Science & Institutionalising Dissent

  • Date: 20/08/14
  • Judith Curry, Climate Etc.

As many have argued, rigorous scientific research requires dissent, or what Robert Merton called “organized skepticism”. Yet it is increasingly the case that some forms of dissent in pharmaceutical research are either absent or unheard.– Justin Biddle

I recently received an invitation to attend a philosophy of science workshop.  As I was reading the list of invited participants, I spotted Justin Biddle, Georgia Tech, philosophy of science. !!! I was hitherto unaware of Justin or that Georgia Tech had hired a philosopher of science.  Upon looking at his publications, there are many publications of relevance to topics being discussed at Climate Etc., notably some papers under review.

I picked the following paper for discussion here, which follows the previous thread on Importance of intellectual and political diversity in science.  Below are some abstracts from Biddle’s paper.

Institutionalizing Dissent: A Proposal for an Adversarial System of Pharmaceutical Research

Justin Biddle

Abstract. There are serious problems with the way in which pharmaceutical research is currently practiced, many of which can be traced to the influence of commercial interests on research. One of the most significant is inadequate dissent, or organized skepticism. In order to ameliorate this problem, I develop a proposal that I call the “Adversarial Proceedings for the Evaluation of Pharmaceuticals,” to be instituted within a regulatory agency such as the Food and Drug Administration for the evaluation of controversial new drugs and controversial drugs already in the market. This proposal is an organizational one based upon the “science court” proposal by Arthur Kantrowitz in the 1960s and 1970s. The primary benefit of this system is its ability to institutionalize dissent, thereby ensuring that one set of interests does not dominate all others.

Excerpts:

Many now acknowledge that there are serious problems with the way in which pharmaceutical research is currently practiced. These problems include the suppression of undesirable results, bias in the design of studies and in the interpretation of results. These problems can be traced to the influence of commercial interests on research.

As many have argued, rigorous scientific research requires dissent, or what Robert Merton called “organized skepticism”. Yet it is increasingly the case that some forms of dissent in pharmaceutical research are either absent or unheard.

This proposal is an organizational one based upon the “science court” proposal by Arthur Kantrowitz in the 1960s and 1970s. The primary benefit of this system is its ability to institutionalize dissent, thereby ensuring that one set of interests does not dominate all others.

The perspective of this paper is that it does not presuppose that policy-relevant research such as clinical trials can be done in a completely value-free manner. A serious problem with current pharmaceutical research is bias, including bias in the choice of which hypotheses to investigate (and which to ignore), bias in the design of experiments, and bias in the interpretation of results. […]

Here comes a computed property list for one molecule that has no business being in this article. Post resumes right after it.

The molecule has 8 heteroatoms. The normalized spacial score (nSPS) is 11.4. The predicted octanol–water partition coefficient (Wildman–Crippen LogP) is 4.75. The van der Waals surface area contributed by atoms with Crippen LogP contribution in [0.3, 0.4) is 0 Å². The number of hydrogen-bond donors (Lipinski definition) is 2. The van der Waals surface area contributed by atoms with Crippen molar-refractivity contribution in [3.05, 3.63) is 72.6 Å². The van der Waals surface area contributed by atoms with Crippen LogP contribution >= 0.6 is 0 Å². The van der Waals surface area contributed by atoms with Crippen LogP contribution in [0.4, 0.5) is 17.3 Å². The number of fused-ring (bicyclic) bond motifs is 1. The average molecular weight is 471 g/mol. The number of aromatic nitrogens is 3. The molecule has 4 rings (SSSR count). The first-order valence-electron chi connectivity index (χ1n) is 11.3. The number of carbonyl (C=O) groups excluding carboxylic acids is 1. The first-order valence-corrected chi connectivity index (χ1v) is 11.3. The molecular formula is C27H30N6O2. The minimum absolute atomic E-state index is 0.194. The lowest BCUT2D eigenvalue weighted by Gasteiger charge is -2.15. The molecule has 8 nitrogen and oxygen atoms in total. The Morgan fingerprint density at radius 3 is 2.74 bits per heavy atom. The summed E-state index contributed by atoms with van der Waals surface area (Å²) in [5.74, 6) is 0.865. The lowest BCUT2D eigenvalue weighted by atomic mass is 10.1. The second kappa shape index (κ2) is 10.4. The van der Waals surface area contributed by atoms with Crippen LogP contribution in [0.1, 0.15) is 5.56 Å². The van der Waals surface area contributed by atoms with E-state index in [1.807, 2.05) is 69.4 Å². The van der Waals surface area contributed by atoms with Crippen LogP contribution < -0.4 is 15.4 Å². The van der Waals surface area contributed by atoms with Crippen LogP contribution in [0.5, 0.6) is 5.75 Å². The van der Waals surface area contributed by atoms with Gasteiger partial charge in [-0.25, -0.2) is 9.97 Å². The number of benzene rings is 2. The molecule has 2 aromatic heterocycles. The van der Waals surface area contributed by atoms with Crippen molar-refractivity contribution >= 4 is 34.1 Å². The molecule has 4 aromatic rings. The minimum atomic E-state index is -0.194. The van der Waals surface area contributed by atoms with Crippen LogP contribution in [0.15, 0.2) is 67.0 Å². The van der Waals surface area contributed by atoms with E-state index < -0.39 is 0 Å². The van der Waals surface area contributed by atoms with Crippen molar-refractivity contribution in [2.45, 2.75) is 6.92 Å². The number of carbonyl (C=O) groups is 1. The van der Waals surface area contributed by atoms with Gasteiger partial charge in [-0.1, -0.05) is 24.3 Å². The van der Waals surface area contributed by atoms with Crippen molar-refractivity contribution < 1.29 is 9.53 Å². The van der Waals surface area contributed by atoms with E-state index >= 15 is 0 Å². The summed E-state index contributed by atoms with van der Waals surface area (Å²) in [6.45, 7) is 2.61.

JC reflections

The analogy with climate science is that the dominant moral and political beliefs of climate scientists are introducing problems and biases into climate research.  To use just one example, consider climate models and the bias in experimental design.  Until very recently, driven by the UNFCCC/IPCC mandate, climate models have focused on the time series of temperature anomalies (not on getting the absolute temperatures correct), on anthropogenic forcing (with little attention paid to solar forcing and indirect effects), and on global average surface temperatures (not on regional variations or the disposition of heat in the ocean). Preference bias is evidenced in how climate information is displayed graphically – alternative graphical representations would send a different message.

One of the norms of science is organized skepticism.  Those working at the climate science – policy interface (including the IPCC) have worked hard to kill organized skepticism by manufacturing a consensus on climate change.  The idea of a climate red team has been put forward by John Christy. Kantrowitz and Biddle have thought through how institutionalizing dissent might actually work.  Particularly for climate science, implementing something like this wouldn’t be simple, and actually achieving the desired objectives would be quite difficult.

But not impossible.  The closest I’ve seen was the APS Workshop to consider its climate change statement.  A committee of eminent physicists, each with no particular expertise in climate science or an apparent dog in the public debate, selected 6 scientists (Held, Santer, Collins, Curry, Lindzen, Christy) to address specific questions prepared by the committee.   The committee has not completed its deliberations (I’m not expecting to hear anything from the committee before the end of the year) so the end of this story has not yet been written.  But this is the kind of thing that is more likely than a manufactured consensus seeking process to move the science forward while at the same time providing decision makers with a better sense of the uncertainties and areas of disagreement and ignorance.

An intriguing aspect of the Science Court is that it makes the debate about advocacy and sources of funding as a pernicious influence essentially moot.  It takes away the responsibility from individuals in these matters by institutionalizing dissent.

Full post

Recent Popular Articles


We use cookies to help give you the best experience on our website. By continuing without changing your cookie settings, we assume you agree to this. Please read our privacy policy to find out more.